Go to contents


NPAD Rep. Chang Ha-na’s verbal abuse on SNS

Posted August. 25, 2014 05:52,   

Updated January. 01, 1970 09:00


The New Politics Alliance for Democracy (NPAD) lawmaker Jang Hana recently posted on Facebook that “You’re an enemy of the nation,” targeting President Park Geun-hye. This posting is truly an insult to the president. In her posting, she wrote, “irresponsible president, coward president, the president who never leads to save citizens, and the president who never embarks any fact-finding investigation.” After that, there comes the “enemy of the nation’ phrase. The president of Korea is called ‘a head of state,” which sounds “wonsu.” She used a homonym “wonsu,” trying to call the president an enemy. Representative Jang is the first-term lawmaker elected through the proportional representation system. She asked for resignation of the president and defied the results of presidential election in December last year.

There has been a long history of verbal abuse and rough words on SNS by opposition party lawmakers. Rep. Lee Jong-geol of Democratic United Party, the former body of the NPAD, said on twitter in August 2012, “Lawmaker Park Geun-hye is their master. That bitch wields undisputed power and never apologizes.” He called the ruling party’s presidential candidate ‘that bitch.’ After Park’s camp raised issue over the posting, Lee made a lame excuse that it was a typo of ‘she.’ (In Korean, ‘she’ is ‘geu-nyeo-neun,’ while ‘that bitch’ is ‘geu-nyeon.’) Regarding the National Intelligence Service’s allegation of public opinion manipulation, NPAD lawmaker Jeong Cheong-rae also said last July, “Manipulators go to jail! The elected by manipulation leave the office!” It was a low-class expression using words that have similar pronunciation as Park Geun-hye.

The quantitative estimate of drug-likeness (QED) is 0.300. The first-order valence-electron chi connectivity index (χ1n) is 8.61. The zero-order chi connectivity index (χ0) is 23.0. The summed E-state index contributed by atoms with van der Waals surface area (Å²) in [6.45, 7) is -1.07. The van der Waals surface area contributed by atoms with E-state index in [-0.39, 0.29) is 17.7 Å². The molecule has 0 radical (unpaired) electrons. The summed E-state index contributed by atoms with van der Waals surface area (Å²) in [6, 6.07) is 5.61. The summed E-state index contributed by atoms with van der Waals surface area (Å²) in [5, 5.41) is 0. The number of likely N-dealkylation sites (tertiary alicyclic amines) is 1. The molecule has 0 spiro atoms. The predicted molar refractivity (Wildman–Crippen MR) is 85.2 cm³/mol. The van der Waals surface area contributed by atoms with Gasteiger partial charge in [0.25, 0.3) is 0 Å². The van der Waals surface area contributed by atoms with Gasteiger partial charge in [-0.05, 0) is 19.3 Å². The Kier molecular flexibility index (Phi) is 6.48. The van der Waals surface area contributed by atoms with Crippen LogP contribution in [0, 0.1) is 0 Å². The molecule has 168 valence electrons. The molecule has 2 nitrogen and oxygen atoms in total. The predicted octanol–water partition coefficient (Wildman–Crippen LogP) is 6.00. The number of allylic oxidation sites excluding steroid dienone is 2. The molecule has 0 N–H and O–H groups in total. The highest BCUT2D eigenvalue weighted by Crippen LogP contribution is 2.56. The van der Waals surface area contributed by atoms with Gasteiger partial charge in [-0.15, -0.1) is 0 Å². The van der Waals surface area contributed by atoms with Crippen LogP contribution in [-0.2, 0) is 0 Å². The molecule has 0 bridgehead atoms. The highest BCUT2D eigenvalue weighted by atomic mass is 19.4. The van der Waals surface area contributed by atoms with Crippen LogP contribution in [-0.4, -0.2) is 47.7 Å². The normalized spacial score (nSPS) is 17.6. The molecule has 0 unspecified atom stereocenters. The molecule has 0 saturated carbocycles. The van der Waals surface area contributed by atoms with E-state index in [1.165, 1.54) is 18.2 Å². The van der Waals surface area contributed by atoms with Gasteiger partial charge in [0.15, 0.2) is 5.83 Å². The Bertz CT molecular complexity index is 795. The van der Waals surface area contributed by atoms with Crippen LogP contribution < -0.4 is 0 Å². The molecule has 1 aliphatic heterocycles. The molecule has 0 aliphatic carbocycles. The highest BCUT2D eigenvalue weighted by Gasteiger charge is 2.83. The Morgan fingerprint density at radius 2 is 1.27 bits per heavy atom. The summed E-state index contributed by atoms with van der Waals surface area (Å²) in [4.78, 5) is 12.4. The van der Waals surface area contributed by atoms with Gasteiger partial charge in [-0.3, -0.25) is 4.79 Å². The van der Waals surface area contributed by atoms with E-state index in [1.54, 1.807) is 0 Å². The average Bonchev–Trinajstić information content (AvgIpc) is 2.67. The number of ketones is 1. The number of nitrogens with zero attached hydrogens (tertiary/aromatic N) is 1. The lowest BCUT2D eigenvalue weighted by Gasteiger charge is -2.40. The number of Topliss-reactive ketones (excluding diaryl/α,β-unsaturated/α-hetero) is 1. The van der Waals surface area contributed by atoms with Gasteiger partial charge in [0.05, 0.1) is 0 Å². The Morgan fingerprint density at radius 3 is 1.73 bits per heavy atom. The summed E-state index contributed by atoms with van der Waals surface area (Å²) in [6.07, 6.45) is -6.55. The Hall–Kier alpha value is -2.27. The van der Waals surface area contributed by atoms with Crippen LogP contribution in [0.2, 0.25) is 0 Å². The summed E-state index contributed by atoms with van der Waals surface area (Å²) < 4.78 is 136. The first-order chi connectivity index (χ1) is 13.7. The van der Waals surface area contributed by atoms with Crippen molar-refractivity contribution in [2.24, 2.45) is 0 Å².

In October before the 2012 presidential election, NPAD lawmaker Choi Min-hee twitted “KBS gave a big ‘screw you’ to candidate Park Geun-hye!” “Big ‘screw you’” originated from ‘President Big Screw You,’ a twitter mention written by current lawmaker Seo Ki-ho (then a judge) targeting President Lee Myung-bak. It means ‘I will screw you quite big.’ At that time, Choi’s twitter spread to his 6,400 followers. But he erased this twit after 8 minutes, probably concerning the aftermath.

Politicians are using provocative expressions such as verbal abuses on SNS. It is because they want to receive attention from the public. Politicians want the public to know their presence by using short and provocative terms. It is nothing to compare with a witty remark. It is just a tacky wordplay that harms dignity of language. Lawmakers should be a public figure, regardless of offline and online. It is worried that young generation might learn the low-class languages from some lawmakers.